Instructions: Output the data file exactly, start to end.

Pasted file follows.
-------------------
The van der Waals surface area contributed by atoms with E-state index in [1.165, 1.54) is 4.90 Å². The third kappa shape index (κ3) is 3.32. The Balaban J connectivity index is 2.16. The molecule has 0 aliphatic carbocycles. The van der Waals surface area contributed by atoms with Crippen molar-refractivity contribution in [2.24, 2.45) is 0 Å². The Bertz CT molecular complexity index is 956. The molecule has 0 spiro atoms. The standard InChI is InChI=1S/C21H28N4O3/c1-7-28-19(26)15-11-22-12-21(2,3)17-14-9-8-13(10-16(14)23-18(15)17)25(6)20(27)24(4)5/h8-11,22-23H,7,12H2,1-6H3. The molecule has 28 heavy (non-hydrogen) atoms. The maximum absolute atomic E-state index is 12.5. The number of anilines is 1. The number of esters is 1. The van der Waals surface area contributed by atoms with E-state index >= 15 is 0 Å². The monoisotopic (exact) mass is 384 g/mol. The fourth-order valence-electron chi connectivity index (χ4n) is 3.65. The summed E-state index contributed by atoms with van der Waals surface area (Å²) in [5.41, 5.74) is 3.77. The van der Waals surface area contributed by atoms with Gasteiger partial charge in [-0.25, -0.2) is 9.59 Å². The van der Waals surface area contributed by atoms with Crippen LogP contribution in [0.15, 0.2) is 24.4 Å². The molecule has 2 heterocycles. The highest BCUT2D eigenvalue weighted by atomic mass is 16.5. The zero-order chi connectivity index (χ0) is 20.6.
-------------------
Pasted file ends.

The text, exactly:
The van der Waals surface area contributed by atoms with E-state index in [1.165, 1.54) is 4.90 Å². The third kappa shape index (κ3) is 3.32. The Balaban J connectivity index is 2.16. The molecule has 0 aliphatic carbocycles. The van der Waals surface area contributed by atoms with Crippen molar-refractivity contribution in [2.24, 2.45) is 0 Å². The Bertz CT molecular complexity index is 956. The molecule has 0 spiro atoms. The standard InChI is InChI=1S/C21H28N4O3/c1-7-28-19(26)15-11-22-12-21(2,3)17-14-9-8-13(10-16(14)23-18(15)17)25(6)20(27)24(4)5/h8-11,22-23H,7,12H2,1-6H3. The molecule has 28 heavy (non-hydrogen) atoms. The maximum absolute atomic E-state index is 12.5. The number of anilines is 1. The number of esters is 1. The van der Waals surface area contributed by atoms with E-state index >= 15 is 0 Å². The monoisotopic (exact) mass is 384 g/mol. The fourth-order valence-electron chi connectivity index (χ4n) is 3.65. The summed E-state index contributed by atoms with van der Waals surface area (Å²) in [5.41, 5.74) is 3.77. The van der Waals surface area contributed by atoms with Gasteiger partial charge in [-0.25, -0.2) is 9.59 Å². The van der Waals surface area contributed by atoms with Crippen LogP contribution in [0.15, 0.2) is 24.4 Å². The molecule has 2 heterocycles. The highest BCUT2D eigenvalue weighted by atomic mass is 16.5. The zero-order chi connectivity index (χ0) is 20.6.